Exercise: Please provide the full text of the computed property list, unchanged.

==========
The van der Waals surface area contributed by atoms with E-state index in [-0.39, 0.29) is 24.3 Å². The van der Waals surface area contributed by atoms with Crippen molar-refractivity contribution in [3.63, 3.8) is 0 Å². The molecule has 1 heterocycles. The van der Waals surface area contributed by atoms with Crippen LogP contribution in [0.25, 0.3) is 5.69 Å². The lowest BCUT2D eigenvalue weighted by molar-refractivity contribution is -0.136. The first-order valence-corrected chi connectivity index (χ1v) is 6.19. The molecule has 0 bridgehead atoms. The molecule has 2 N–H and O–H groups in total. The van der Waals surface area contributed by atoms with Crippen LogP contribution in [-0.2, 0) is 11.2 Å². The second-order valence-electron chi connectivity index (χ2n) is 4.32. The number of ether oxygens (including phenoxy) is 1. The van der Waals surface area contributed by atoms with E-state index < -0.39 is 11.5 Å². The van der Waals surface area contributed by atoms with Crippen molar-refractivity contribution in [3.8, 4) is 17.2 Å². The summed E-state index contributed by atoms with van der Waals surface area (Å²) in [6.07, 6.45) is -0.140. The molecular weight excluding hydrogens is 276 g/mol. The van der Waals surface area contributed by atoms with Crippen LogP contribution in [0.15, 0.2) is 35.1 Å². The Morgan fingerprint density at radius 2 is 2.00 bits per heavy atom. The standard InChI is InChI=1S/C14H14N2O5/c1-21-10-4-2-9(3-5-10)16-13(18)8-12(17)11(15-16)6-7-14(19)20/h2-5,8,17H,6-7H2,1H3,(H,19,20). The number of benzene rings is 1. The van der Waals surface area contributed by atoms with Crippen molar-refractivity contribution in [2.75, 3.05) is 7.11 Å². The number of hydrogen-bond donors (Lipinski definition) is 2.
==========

The van der Waals surface area contributed by atoms with E-state index in [-0.39, 0.29) is 24.3 Å². The van der Waals surface area contributed by atoms with Crippen molar-refractivity contribution in [3.63, 3.8) is 0 Å². The molecule has 1 heterocycles. The van der Waals surface area contributed by atoms with Crippen LogP contribution in [0.25, 0.3) is 5.69 Å². The lowest BCUT2D eigenvalue weighted by molar-refractivity contribution is -0.136. The first-order valence-corrected chi connectivity index (χ1v) is 6.19. The molecule has 0 bridgehead atoms. The molecule has 2 N–H and O–H groups in total. The van der Waals surface area contributed by atoms with Crippen LogP contribution in [-0.2, 0) is 11.2 Å². The second-order valence-electron chi connectivity index (χ2n) is 4.32. The number of ether oxygens (including phenoxy) is 1. The van der Waals surface area contributed by atoms with E-state index < -0.39 is 11.5 Å². The van der Waals surface area contributed by atoms with Crippen molar-refractivity contribution in [3.8, 4) is 17.2 Å². The summed E-state index contributed by atoms with van der Waals surface area (Å²) in [6.07, 6.45) is -0.140. The molecular weight excluding hydrogens is 276 g/mol. The van der Waals surface area contributed by atoms with Crippen LogP contribution in [0.15, 0.2) is 35.1 Å². The Morgan fingerprint density at radius 2 is 2.00 bits per heavy atom. The standard InChI is InChI=1S/C14H14N2O5/c1-21-10-4-2-9(3-5-10)16-13(18)8-12(17)11(15-16)6-7-14(19)20/h2-5,8,17H,6-7H2,1H3,(H,19,20). The number of benzene rings is 1. The van der Waals surface area contributed by atoms with Crippen molar-refractivity contribution in [2.75, 3.05) is 7.11 Å². The number of hydrogen-bond donors (Lipinski definition) is 2.